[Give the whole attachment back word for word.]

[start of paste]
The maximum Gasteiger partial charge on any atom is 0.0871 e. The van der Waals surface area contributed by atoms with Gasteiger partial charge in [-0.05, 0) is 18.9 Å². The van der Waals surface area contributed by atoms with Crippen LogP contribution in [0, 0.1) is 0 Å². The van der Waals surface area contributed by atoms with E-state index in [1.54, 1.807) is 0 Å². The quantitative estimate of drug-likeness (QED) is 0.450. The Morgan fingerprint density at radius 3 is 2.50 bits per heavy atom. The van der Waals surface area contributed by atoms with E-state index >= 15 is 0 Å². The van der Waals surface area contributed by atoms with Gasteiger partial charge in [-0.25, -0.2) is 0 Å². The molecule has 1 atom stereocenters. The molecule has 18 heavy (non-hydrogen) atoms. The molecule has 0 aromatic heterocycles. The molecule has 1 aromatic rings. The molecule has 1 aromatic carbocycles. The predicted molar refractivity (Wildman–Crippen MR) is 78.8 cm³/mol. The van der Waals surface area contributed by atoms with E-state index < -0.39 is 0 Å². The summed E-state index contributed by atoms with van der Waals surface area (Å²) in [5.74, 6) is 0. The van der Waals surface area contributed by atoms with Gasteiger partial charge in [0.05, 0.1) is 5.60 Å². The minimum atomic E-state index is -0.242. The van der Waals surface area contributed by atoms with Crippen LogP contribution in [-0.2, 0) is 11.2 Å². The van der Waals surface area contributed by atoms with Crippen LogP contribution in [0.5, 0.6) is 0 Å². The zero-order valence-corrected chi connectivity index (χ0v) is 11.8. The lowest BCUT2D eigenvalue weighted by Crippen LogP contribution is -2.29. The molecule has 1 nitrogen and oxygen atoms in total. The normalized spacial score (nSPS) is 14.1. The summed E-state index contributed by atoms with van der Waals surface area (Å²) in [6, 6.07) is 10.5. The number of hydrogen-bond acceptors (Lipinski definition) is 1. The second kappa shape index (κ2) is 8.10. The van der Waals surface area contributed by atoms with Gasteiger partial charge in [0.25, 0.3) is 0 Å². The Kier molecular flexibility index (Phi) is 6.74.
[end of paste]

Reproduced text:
The maximum Gasteiger partial charge on any atom is 0.0871 e. The van der Waals surface area contributed by atoms with Gasteiger partial charge in [-0.05, 0) is 18.9 Å². The van der Waals surface area contributed by atoms with Crippen LogP contribution in [0, 0.1) is 0 Å². The van der Waals surface area contributed by atoms with E-state index in [1.54, 1.807) is 0 Å². The quantitative estimate of drug-likeness (QED) is 0.450. The Morgan fingerprint density at radius 3 is 2.50 bits per heavy atom. The van der Waals surface area contributed by atoms with E-state index >= 15 is 0 Å². The van der Waals surface area contributed by atoms with Gasteiger partial charge in [-0.25, -0.2) is 0 Å². The molecule has 1 atom stereocenters. The molecule has 18 heavy (non-hydrogen) atoms. The molecule has 0 aromatic heterocycles. The molecule has 1 aromatic rings. The molecule has 1 aromatic carbocycles. The predicted molar refractivity (Wildman–Crippen MR) is 78.8 cm³/mol. The van der Waals surface area contributed by atoms with E-state index < -0.39 is 0 Å². The summed E-state index contributed by atoms with van der Waals surface area (Å²) in [5.74, 6) is 0. The van der Waals surface area contributed by atoms with Gasteiger partial charge in [0.05, 0.1) is 5.60 Å². The minimum atomic E-state index is -0.242. The van der Waals surface area contributed by atoms with Crippen LogP contribution in [-0.2, 0) is 11.2 Å². The van der Waals surface area contributed by atoms with Crippen LogP contribution in [0.5, 0.6) is 0 Å². The zero-order valence-corrected chi connectivity index (χ0v) is 11.8. The lowest BCUT2D eigenvalue weighted by Crippen LogP contribution is -2.29. The molecule has 1 nitrogen and oxygen atoms in total. The normalized spacial score (nSPS) is 14.1. The summed E-state index contributed by atoms with van der Waals surface area (Å²) in [6, 6.07) is 10.5. The number of hydrogen-bond acceptors (Lipinski definition) is 1. The second kappa shape index (κ2) is 8.10. The van der Waals surface area contributed by atoms with Gasteiger partial charge in [0.25, 0.3) is 0 Å². The Kier molecular flexibility index (Phi) is 6.74.